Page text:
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Even Parents Couldn’t Figure Out This English Homework Given to 5-Year-Olds

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Math problems intended for grade-schoolers aren’t the only homework assignments that have some adults feeling as frustrated as their kids. Take a look at this phonics worksheet spotted by POPSUGAR.

Royce Winnick shared the photo of the paper online after her daughter brought it home from her kindergarten class. The page focuses on the letter T, with the directions asking kids to practice writing the character on the top half of the page and figure out which T words correspond with the pictures in the bottom half. It seems simple enough until they reach the image in the bottom right corner of the worksheet.

The illustration shows rabbits in a cage with a feeding bowl and carrots—none of which start with the letter T. The kindergartner wrote the word “pet,” which makes more sense than the actual answer. According to the teacher, the correct response was “vet,” which is mind-numbing for a number of reasons. The teacher apparently felt the same: After receiving a complaint from Royce, she agreed to contact the publisher of the workbook she took the assignment from about the questionable section.

[h/t POPSUGAR]

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Tulane University Offers Free Semester to Students Affected by Hurricane Maria
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As Puerto Rico continues to assess the damage left by Hurricane Maria last month, one American institution is offering displaced residents some long-term hope. Tulane University in New Orleans is waiving next semester’s tuition fees for students enrolled at Puerto Rican colleges prior to the storm, Forbes reports.

From now until November 1, students whose studies were disrupted by Maria can apply for one of the limited spots still open for Tulane’s spring semester. And while guests won’t be required to pay Tulane's fees, they will still be asked to pay tuition to their home universities as Puerto Rico rebuilds. Students from other islands recovering from this year’s hurricane season, like St. Martin and the U.S. Virgin Islands, are also welcome to submit applications.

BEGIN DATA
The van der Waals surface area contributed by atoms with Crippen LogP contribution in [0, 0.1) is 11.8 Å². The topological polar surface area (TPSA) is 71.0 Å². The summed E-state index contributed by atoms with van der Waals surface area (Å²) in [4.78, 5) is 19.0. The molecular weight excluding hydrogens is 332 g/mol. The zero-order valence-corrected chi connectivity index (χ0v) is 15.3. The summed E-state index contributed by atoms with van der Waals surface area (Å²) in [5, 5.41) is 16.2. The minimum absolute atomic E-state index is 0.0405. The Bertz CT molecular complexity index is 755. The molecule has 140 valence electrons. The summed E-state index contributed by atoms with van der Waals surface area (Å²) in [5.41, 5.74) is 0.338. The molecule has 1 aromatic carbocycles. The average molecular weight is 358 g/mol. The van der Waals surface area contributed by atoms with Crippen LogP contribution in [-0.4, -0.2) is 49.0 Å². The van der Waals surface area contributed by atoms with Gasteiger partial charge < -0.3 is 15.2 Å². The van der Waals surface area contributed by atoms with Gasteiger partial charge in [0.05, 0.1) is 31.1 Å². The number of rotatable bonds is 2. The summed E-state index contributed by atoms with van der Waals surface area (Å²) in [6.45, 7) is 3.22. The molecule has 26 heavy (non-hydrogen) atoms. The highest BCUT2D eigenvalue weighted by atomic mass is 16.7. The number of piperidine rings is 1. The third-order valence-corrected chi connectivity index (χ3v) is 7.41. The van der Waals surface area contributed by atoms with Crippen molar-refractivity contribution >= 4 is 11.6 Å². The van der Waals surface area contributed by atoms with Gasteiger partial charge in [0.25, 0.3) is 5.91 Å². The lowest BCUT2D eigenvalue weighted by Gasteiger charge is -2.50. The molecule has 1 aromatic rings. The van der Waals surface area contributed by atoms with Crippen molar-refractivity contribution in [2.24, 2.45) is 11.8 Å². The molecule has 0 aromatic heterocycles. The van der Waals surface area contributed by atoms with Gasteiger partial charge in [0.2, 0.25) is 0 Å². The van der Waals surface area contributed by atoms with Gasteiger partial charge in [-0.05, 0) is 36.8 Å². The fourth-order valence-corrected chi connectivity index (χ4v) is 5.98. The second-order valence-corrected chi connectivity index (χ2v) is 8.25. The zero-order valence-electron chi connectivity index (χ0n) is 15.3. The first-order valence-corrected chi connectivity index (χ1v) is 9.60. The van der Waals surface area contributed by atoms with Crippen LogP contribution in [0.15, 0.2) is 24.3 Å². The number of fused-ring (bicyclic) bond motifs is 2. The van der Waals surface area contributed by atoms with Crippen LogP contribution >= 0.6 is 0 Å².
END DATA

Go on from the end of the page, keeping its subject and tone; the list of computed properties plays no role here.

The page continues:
Tulane knows all too well the importance of community support in the wake of disaster. The campus was closed for all of the 2005 fall semester as New Orleans dealt with the aftermath of Hurricane Katrina. During that time, schools around the world opened their doors to Tulane students who were displaced. The university wrote in a blog post, “It’s now our turn to pay it forward and assist students in need.”

Students looking to study as guests at Tulane this spring can fill out this form to apply.

[h/t Forbes]

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Big Questions
Why Are So Many Blackboards Green?
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Though the term blackboard has a color right there in its name, most of them aren’t actually black. While we still use the term more or less interchangeably with chalkboards, blackboards tend to be green. Why the difference? Why call a surface a blackboard if it's green?

Because 200 years ago, blackboards were black. According to author Lewis Buzbee’s Blackboard: A Personal History of the Classroom, large boards of connected slates that teachers could write on for the whole class to see didn’t come around until the early 1800s, and the name blackboard wasn’t used until 1815. They were made with slate, or in rural areas, they were often just wooden boards painted dark with egg whites mixed with the remains of charred potatoes. Later, they were also made of wood darkened with a commercially made porcelain-based ink. They were, true to their name, black.

And the relatively affordable, ubiquitous technology was a huge success, changing education forever. By the mid-19th century, even the most rural schools had a blackboard.

As an 1841 teaching manual, The Blackboard in the Primary School, put it: “The inventor or introducer of the black-board system deserves to be ranked among the best contributors to learning and science, if not among the greatest benefactors of mankind.”

In the 20th century, blackboards began to look a little different, though the idea was the same. In the 1930s, manufacturers began to make chalkboards using a green, porcelain enameled paint on a steel base. By the 1960s, the green chalkboard trend was in full swing. Teachers had discovered that a different colored paint was a lot more comfortable to stare at all day, because green porcelain paint cut down on glare. By and large, many blackboards were slowly replaced by their green brethren. (Apparently, greenboards wasn’t quite as catchy of a name, though, so the term blackboard stuck.)

But today, many school children might not be familiar with either blackboards or "greenboards." In the 1990s, schools began converting their classrooms to whiteboards, which produce less dust (and eliminate that terrible screeching noise). According to The Atlantic, at the turn of the millennium, whiteboards were outselling chalkboards by a 4-to-1 ratio.

You can still find the occasional blackboard in a classroom, though—even if it’s just decorative. And some schools are rediscovering blackboards, literally. In the summer of 2015, construction workers renovating an Oklahoma school for smart whiteboards found two historic slate blackboards that still bore drawings from almost 100 years ago.

Have you got a Big Question you'd like us to answer? If so, let us know by emailing us at bigquestions@mentalfloss.com.

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